Joel Jorgensen | 8 August 2019 | email@example.com
As the species account on the Birds of Nebraska – Online states, Redheads have been uncommon, albeit casual, summer visitors away from their Nebraska breeding range in the Sandhills. This species has also bred a handful of times in the Rainwater Basin (RWB) in south-central Nebraska. Thus, seeing a few during June or July in southern or eastern Nebraska is not unexpected. However, this past summer has been noteworthy because of how numerous this species has been, especially in the RWB. On a recent trip to the RWB on 24 July, Stephen Brenner and I tallied a total of 525 Redheads even though we visited a limited number of wetlands. This total does not include numbers at Harvard Waterfowl Production Area (WPA) where we counted about 200 Redheads on 12 July or Ayr Lake Wildlife Management Area where Larry Eineman counted 112 on 28 July. Overall, I think a reasonable, albeit possibly conservative, estimate of Redheads in the RWB this summer would be 1,000 to 1,500. These birds have been present all summer. Small groups of Redheads have also been found elsewhere in eastern and southern Nebraska. Unusually large numbers have also been reported from Kansas at places such as Cheyenne Bottoms and Quivira National Wildlife Refuge (Mark Robbins, personal communication).
In addition to Redheads, it has also been notable that a few Canvasbacks have also been present. Unlike Redhead, Canvasback is a very rare bird outside of the Sandhills in summer. Up to 18 birds from four sites were found in the RWB, with the highest count being ten in Clay County. Prior to 2019, there were only six summer records for the species in the RWB (Silcock and Jorgensen 2018). Outside of the RWB, a lone drake was photographed in Buffalo County in early June.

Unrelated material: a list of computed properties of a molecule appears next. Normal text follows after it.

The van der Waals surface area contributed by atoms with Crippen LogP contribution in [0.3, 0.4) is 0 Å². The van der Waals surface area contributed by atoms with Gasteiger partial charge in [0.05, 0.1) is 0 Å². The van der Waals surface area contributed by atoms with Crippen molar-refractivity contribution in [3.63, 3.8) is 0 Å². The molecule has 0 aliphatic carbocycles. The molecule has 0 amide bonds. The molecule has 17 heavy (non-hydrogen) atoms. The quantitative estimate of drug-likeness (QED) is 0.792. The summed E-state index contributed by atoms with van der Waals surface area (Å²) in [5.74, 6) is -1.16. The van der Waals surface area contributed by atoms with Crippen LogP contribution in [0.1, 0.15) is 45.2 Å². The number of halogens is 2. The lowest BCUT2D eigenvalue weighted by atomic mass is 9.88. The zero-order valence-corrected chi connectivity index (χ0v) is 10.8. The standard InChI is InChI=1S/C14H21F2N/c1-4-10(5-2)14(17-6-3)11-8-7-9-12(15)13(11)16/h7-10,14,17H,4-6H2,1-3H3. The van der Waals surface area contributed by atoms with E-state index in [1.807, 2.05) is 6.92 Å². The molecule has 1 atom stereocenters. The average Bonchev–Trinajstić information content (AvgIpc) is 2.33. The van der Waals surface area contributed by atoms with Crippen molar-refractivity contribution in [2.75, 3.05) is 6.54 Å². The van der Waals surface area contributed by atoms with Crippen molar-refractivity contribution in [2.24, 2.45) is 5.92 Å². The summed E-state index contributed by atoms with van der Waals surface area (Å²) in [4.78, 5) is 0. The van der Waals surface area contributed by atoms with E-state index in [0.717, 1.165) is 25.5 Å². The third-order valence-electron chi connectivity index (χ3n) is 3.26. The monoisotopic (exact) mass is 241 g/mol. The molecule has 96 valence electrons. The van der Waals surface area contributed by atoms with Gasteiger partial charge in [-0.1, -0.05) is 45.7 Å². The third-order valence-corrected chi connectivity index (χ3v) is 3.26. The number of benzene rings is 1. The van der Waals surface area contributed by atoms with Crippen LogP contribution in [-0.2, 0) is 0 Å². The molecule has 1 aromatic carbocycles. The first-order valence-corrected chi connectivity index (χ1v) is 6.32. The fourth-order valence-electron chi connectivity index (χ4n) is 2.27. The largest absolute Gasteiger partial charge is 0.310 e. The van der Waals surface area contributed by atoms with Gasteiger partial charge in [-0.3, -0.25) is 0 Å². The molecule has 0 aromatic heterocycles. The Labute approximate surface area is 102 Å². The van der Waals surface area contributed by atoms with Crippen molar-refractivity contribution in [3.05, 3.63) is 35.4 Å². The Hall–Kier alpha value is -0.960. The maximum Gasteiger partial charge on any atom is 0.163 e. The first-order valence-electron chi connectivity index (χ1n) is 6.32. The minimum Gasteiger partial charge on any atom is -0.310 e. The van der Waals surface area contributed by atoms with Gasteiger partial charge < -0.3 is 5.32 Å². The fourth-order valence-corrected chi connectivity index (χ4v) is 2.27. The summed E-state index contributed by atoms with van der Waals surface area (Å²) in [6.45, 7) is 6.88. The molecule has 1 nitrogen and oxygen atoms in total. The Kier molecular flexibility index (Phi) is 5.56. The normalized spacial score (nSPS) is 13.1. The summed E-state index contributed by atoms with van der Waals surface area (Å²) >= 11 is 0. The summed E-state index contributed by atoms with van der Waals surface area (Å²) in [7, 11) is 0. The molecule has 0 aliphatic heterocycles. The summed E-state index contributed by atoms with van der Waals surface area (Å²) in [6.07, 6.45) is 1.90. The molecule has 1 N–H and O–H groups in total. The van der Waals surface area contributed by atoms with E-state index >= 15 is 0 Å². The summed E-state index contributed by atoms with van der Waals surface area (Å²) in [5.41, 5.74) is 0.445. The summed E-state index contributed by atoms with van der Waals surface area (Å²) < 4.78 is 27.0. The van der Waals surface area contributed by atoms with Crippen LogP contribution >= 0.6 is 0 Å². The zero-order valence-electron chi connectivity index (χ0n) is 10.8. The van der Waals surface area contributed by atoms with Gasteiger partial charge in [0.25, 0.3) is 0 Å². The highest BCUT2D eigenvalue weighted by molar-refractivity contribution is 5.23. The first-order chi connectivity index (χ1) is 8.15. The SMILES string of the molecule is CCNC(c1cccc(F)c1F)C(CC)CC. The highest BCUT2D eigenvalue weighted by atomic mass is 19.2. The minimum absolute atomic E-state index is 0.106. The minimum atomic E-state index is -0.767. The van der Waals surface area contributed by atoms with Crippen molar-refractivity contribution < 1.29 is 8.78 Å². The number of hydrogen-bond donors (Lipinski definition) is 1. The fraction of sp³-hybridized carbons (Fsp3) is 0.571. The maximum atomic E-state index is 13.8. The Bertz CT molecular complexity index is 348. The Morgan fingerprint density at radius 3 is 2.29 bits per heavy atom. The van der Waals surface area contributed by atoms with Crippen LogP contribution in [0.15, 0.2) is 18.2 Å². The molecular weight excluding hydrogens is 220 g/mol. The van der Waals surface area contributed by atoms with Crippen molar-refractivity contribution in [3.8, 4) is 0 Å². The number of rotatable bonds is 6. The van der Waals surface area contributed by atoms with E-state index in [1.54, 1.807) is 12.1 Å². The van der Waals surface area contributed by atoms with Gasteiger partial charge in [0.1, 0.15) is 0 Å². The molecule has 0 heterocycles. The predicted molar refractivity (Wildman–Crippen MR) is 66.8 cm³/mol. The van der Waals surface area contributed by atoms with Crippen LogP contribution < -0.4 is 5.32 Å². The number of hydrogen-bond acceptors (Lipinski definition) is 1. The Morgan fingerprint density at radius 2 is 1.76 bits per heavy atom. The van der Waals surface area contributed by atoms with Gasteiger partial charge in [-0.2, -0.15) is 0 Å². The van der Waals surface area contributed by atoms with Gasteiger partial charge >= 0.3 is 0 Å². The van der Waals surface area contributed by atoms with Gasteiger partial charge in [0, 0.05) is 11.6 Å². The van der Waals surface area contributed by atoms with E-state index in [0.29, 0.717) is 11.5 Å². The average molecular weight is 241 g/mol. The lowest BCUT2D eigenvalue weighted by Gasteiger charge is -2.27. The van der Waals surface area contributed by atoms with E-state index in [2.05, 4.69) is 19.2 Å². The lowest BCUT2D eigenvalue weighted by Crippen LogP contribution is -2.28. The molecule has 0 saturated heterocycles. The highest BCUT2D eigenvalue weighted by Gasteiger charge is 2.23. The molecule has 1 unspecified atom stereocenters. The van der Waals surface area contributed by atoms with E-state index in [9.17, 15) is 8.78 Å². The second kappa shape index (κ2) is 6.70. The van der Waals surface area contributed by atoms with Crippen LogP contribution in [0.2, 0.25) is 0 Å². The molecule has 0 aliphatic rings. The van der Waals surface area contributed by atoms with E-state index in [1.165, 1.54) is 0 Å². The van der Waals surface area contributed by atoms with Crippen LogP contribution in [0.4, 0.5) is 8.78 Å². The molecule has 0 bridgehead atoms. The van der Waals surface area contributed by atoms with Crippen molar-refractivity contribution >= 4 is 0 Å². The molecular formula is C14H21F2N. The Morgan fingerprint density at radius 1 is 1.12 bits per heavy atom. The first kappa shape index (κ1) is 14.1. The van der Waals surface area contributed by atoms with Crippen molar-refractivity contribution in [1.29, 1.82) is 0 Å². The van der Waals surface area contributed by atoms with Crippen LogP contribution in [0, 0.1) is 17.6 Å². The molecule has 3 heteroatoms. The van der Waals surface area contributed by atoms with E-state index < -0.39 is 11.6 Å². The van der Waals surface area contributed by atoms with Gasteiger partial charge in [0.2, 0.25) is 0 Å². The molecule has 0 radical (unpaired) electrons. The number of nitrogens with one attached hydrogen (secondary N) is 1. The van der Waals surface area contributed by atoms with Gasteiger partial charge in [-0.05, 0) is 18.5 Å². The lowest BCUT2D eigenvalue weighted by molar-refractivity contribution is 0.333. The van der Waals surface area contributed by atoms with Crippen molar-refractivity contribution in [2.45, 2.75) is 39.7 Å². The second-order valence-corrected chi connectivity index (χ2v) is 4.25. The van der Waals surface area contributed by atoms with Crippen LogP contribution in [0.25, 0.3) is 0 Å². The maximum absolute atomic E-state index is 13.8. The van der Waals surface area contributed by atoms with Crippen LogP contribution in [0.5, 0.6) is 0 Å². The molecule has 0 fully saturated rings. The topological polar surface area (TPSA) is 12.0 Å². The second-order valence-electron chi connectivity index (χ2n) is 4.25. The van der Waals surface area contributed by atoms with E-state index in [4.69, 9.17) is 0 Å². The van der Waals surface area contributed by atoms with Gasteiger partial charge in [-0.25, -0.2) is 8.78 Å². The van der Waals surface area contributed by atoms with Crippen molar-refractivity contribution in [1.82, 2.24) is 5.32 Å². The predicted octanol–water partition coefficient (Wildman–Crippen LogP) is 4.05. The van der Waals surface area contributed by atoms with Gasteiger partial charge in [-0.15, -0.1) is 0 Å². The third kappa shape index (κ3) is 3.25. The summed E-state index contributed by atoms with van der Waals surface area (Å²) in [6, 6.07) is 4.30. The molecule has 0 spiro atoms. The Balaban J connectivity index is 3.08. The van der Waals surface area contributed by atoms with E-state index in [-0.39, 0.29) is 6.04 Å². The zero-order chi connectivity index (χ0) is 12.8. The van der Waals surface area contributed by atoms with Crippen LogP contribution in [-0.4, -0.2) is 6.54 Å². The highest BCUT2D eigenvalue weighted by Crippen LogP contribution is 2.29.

Is there an explanation for this Redhead irruption? First, let’s consider whether anything like this occurred previously. The only comparable event occurred during the summer of 2015 when I tallied as many as 345 in eastern portions of the RWB, including 245 at Harvard WPA, on 26 July (Jorgensen 2016). At the time, this was a new high count for summer. This was also during a period when there was an abundance of water present in a number of wetlands. Wetlands have also been full of water this year. In fact, I do not remember a summer when the entire region’s wetlands have had this much water in over 25 years of birding the RWB. Having habitat available is certainly an important part of the equation. As to why these birds chose to be in the RWB and elsewhere all summer: perhaps it is as simple as a hypothesis advanced by Mark Vrtiska, Waterfowl Program Manager with the Nebraska Game and Parks Commission, that these birds may be young non-breeders that have moved outside of the traditional breeding range where the they do not have to compete with older, dominant birds that are breeding. Alternatively, they simply may not have migrated as far north as the breeding range (short stopped), but instead hung out in the extensive available habitat in the RWB.
So far and in many different ways, 2019 has been a year defined by water. If we continue to see increased precipitation due to natural variation and/or Climate Change, it will be interesting to see if Redhead irruptions become more commonplace.
Thanks to Mark Robbins and Mark Vrtiska for their thoughts and comments about this unusual occurrence.
Jorgensen, J.G. 2016. A summary of 2015 breeding bird surveys of selected Rainwater Basin wetlands. Nongame Bird Program of the Nebraska Game and Parks Commission, Lincoln, Nebraska, USA.
Silcock, W.R., and J.G. Jorgensen. 2018. Canvasback (Aythya valisineria), Version 1.0. In Birds of Nebraska — Online. www.BirdsofNebraska.org